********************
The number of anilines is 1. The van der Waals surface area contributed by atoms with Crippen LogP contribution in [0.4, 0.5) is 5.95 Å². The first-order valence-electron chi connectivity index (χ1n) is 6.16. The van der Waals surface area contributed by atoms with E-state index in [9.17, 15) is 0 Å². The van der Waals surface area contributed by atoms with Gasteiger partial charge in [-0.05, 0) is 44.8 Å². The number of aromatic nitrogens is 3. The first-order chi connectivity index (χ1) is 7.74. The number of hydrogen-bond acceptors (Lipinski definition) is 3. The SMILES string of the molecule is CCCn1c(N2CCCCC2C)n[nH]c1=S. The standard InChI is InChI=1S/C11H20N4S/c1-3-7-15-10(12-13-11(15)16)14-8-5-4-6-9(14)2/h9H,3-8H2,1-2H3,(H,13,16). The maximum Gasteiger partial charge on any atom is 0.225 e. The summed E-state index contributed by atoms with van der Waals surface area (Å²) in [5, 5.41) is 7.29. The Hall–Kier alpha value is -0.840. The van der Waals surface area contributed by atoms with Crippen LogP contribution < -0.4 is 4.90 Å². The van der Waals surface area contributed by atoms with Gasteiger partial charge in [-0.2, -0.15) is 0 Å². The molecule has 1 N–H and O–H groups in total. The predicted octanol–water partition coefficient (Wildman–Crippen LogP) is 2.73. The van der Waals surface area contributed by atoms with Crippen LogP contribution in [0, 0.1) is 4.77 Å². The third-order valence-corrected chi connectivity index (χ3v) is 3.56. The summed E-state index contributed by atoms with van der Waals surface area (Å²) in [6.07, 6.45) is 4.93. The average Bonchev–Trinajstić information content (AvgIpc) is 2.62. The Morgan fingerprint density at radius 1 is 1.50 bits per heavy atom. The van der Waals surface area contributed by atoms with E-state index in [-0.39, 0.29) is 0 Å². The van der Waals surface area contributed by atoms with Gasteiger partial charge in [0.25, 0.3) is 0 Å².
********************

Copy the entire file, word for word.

The number of anilines is 1. The van der Waals surface area contributed by atoms with Crippen LogP contribution in [0.4, 0.5) is 5.95 Å². The first-order valence-electron chi connectivity index (χ1n) is 6.16. The van der Waals surface area contributed by atoms with E-state index in [9.17, 15) is 0 Å². The van der Waals surface area contributed by atoms with Gasteiger partial charge in [-0.05, 0) is 44.8 Å². The number of aromatic nitrogens is 3. The first-order chi connectivity index (χ1) is 7.74. The number of hydrogen-bond acceptors (Lipinski definition) is 3. The SMILES string of the molecule is CCCn1c(N2CCCCC2C)n[nH]c1=S. The standard InChI is InChI=1S/C11H20N4S/c1-3-7-15-10(12-13-11(15)16)14-8-5-4-6-9(14)2/h9H,3-8H2,1-2H3,(H,13,16). The maximum Gasteiger partial charge on any atom is 0.225 e. The summed E-state index contributed by atoms with van der Waals surface area (Å²) in [5, 5.41) is 7.29. The Hall–Kier alpha value is -0.840. The van der Waals surface area contributed by atoms with Crippen LogP contribution < -0.4 is 4.90 Å². The van der Waals surface area contributed by atoms with Gasteiger partial charge in [-0.2, -0.15) is 0 Å². The molecule has 1 N–H and O–H groups in total. The predicted octanol–water partition coefficient (Wildman–Crippen LogP) is 2.73. The van der Waals surface area contributed by atoms with Crippen LogP contribution in [0, 0.1) is 4.77 Å². The third-order valence-corrected chi connectivity index (χ3v) is 3.56. The summed E-state index contributed by atoms with van der Waals surface area (Å²) in [6.07, 6.45) is 4.93. The average Bonchev–Trinajstić information content (AvgIpc) is 2.62. The Morgan fingerprint density at radius 1 is 1.50 bits per heavy atom. The van der Waals surface area contributed by atoms with E-state index in [-0.39, 0.29) is 0 Å². The van der Waals surface area contributed by atoms with Gasteiger partial charge in [0.25, 0.3) is 0 Å².